Mediators deal in words – not exclusively, but a great deal (and perhaps sometimes too much, but that’s another blog). So it pays for us to think carefully about what words really mean.

A couple of years ago, I came across an article entitled “US facilitation yes, mediation no: Omar”. It detailed how Pakistan, through its then chief minister Omar Abdullah, had asked the US not to “make an overt mediation” in the long-running conflict in Kashmir. Pakistan did, however, recognize a useful US role in facilitating the dialogue” (emphases added by me).

Mediators might well ask – “What’s the difference?” If you are “facilitating a dialogue”, are you not “mediating”? Granted, you can be more or less “overt” about it, but isn’t the essence of the process the same?

Here’s where it might pay to look carefully at the words themselves, and in particular their origins.

“Facilitate” comes from the French “facile” (meaning “easy”). So literally it means “to make easier”. You can make a task (such as resolving a conflict) easier for others in all sorts of ways. Mediating is one way, of course, but so are things that do not necessarily have any direct involvement between the parties. For example you can comment from the sidelines, contribute wisdom or knowledge to either or both sides, and so on.

By contrast, “mediate” comes from the latin verb “mediare” – meaning “to be in the middle”. Interestingly, the word itself seems to presuppose the taking up of a “position” in between the other parties. This suggests (to me at least) a greater degree of involvement than merely making something easier for another person. It has a physical, almost geographical, connotation, suggesting that taking up a physical position between the parties is inherent in the meaning of the word.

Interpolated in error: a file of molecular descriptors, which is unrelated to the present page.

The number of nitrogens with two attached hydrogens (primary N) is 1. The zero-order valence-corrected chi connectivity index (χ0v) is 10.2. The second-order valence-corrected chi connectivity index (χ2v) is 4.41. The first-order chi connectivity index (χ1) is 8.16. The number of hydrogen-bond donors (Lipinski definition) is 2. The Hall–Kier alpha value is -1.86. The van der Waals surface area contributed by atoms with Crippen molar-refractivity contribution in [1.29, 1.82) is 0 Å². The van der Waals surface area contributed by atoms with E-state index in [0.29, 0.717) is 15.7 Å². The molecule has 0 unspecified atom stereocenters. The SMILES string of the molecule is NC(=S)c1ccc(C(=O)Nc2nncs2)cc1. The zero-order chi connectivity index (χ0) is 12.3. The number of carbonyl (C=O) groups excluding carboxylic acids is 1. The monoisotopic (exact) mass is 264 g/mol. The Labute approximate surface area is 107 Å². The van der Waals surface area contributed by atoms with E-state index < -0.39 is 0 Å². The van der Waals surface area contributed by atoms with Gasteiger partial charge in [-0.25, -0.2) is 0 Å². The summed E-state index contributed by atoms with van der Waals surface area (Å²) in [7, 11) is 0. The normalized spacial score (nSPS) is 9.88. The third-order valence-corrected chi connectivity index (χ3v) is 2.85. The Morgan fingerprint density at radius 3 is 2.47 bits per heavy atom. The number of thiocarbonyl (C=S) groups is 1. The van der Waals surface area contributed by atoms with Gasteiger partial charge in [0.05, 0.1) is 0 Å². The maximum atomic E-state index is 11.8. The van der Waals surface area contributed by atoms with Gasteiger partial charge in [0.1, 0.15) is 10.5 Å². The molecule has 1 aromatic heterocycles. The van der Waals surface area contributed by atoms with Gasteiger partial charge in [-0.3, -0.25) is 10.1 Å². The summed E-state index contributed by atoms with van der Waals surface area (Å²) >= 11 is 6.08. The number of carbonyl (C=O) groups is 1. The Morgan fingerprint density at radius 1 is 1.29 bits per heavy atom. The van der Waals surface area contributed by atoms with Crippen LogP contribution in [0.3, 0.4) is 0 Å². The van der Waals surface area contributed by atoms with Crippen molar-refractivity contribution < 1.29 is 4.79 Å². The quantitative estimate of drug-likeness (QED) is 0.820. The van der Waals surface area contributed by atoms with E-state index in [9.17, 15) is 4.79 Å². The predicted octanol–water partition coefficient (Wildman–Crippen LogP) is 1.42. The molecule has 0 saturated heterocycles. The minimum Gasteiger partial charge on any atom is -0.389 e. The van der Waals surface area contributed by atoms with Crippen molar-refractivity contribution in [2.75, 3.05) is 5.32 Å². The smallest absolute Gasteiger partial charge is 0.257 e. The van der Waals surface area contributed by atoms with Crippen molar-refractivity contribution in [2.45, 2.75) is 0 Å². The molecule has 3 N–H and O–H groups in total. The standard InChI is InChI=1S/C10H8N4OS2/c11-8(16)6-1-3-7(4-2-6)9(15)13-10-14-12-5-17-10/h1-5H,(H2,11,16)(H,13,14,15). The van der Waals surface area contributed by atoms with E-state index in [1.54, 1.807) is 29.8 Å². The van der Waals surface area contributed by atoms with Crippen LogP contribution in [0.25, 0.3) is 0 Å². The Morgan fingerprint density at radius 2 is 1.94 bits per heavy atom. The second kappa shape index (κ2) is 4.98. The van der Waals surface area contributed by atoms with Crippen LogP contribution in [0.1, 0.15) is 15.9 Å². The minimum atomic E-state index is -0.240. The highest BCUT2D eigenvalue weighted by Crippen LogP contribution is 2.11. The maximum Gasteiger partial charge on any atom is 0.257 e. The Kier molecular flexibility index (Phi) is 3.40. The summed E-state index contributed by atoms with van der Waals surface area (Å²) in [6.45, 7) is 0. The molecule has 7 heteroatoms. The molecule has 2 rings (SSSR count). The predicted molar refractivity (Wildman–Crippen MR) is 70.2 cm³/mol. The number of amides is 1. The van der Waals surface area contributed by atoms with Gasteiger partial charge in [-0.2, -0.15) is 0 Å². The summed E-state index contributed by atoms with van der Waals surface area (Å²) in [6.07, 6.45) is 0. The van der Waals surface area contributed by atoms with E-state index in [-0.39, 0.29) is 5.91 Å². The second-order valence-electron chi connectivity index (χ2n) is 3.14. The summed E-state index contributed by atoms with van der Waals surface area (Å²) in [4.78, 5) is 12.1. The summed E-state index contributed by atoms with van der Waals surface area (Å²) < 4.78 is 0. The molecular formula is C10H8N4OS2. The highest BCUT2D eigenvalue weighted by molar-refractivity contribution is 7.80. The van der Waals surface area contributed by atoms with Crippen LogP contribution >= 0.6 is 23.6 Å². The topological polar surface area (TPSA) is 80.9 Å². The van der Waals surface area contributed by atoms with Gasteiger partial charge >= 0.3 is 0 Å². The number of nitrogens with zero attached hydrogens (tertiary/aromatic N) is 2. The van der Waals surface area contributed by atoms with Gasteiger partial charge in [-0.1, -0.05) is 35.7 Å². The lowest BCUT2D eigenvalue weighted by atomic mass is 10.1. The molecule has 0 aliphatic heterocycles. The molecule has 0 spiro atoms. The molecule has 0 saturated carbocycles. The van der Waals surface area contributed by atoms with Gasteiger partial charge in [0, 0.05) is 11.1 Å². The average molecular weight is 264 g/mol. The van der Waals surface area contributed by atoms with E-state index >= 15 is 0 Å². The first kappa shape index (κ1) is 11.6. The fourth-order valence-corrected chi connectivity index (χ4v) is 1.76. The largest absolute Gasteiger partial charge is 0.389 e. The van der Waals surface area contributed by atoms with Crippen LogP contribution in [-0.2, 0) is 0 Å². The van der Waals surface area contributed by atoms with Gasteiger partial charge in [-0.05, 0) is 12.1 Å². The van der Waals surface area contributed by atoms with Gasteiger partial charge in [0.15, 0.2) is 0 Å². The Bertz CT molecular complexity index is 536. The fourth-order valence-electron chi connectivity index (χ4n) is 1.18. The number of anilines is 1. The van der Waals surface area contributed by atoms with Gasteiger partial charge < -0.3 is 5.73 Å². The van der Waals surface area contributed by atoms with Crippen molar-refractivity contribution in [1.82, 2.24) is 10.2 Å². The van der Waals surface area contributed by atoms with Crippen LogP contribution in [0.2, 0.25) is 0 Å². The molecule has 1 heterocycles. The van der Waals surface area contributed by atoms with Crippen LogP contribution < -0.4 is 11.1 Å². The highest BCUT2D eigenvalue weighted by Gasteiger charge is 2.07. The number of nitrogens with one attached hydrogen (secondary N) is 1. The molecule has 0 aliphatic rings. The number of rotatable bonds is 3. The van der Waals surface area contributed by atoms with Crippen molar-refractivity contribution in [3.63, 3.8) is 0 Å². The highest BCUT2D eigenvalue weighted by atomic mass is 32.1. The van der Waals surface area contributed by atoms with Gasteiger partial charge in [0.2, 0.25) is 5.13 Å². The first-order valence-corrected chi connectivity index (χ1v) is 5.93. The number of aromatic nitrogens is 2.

So in terms of their origins, the words themselves are very different. But what are the implications for what we do?

Thinking about it, “facilitate” seems to bring with it an almost endless range of possibilities. If your sole objective is to make a conflict easier for parties to resolve, there are countless ways of doing that. Merely the expression of sympathy for their plight may help. As might some suggested solutions, or some advice. Or some impartial analysis. Or some confrontation. Or even withdrawal. None of these presuppose taking up a position between the parties. Any one of them could be extremely valuable to parties locked in a conflict.

“Mediate” (from its origins) seems to me to imply a much more limited set of actions – all of them hide-bound by having to be between the parties. Maybe this obsession with “being between” is a problem.

Perhaps our view of ourselves as mediators leads us sometimes to define our role too much by reference to positions – ironically, our own position of “being in the middle” – and not enough by reference to needs – that is, the parties’ needs which we can facilitate – as in “make easier”. I suggest that viewing the mediator’s role as much from the perspective of their needs as from the perspective of our role would engender a greater freedom in how we do what we do. The endless focus on what is appropriate for mediators to do (including the whole facilitative/evaluative/transformative debate, which has become so sterile in recent years) might elicit a much more creative set of conclusions. That is not to say that our role is exclusively defined by parties’ needs, but nor is it defined solely by mediators’ perceptions of what it means to be in the middle.

Wouldn’t it be a delicious irony if we mediators have become too “positional”! Might we consider being less desirous of taking up our position (read “status”?) in the middle, and more willing to countenance a whole range of involvements focused on making it easier for the parties to resolve their conflict?

And don’t even get me started on the word “conciliate”, which comes from the latin “conciliare” meaning to assemble, unite, win over, from the word “concilium” meaning assembly or council. That seems to countenance some fascinating possibilities!


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